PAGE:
And yet, the EU’s power cannot be measured simply by the magnitude of the Brussels budget, or the number of employees on its payroll, or the size of its police force. We must also consider its ability to intervene and regulate (and, for that matter, deregulate and reregulate). How strong is that power today? Some national interior ministries in Europe claim that 50 percent of the laws they deal with originate beyond their national borders. In the same vein, national bureaucracies and legislatures find it increasingly difficult to adequately translate EU decisions into national laws. When the German Constitutional Court decided this past summer to strike down legislation incorporating a European arrest warrant into German law, the problem was not the EU’s threat to some primordial superiority of the German Staat; rather, the government’s draft proved insufficiently sensitive to the German Basic Law’s specific protections of its own citizens. The sheer size and speed of what hits national institutions from Brussels and elsewhere has in itself become a political and administrative challenge that member states find more and more difficult to meet.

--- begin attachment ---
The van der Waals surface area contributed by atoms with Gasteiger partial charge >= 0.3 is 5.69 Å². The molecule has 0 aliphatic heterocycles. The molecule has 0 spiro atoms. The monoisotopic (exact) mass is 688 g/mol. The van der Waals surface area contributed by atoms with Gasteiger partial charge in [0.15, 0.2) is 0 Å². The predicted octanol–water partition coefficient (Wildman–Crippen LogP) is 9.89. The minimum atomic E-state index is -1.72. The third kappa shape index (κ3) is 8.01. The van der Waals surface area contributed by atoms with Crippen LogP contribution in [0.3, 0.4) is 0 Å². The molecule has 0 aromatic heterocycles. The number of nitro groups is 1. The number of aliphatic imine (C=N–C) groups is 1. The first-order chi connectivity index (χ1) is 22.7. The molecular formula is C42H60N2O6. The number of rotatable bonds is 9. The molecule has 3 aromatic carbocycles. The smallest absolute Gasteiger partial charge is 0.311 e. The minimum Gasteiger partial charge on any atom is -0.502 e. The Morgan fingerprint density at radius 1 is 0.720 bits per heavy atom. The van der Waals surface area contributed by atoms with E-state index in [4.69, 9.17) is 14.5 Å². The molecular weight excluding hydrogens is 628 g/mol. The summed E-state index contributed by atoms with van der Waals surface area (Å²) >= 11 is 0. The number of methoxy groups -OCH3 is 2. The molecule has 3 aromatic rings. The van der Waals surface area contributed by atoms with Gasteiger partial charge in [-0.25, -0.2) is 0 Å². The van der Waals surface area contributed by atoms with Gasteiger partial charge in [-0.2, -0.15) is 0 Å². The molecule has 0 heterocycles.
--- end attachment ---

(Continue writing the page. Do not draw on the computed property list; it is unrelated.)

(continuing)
Moreover, it is not obvious that such non-democratic institutions as expert committees and regulatory agencies, which are viewed as legitimate elements of national administration, have comparable legitimacy at a supranational level. Without a shared political culture, a basic sense of what political institutions should generally accomplish, and, above all, a sense of trust, technocratic arrangements can strike citizens as alien impositions, even if they are very effective and subject to checks and balances. It is arguably for this reason that Europeans are expressing increasing doubts about the EU’s legitimacy, contrary to what the defenders of a technocratic Europe would lead us to expect. And for the same reason, pro-European intellectuals such as Jürgen Habermas have recently been stressing that what is missing among Europeans is not an attachment to the union, or even a European patriotism—but simple mutual trust.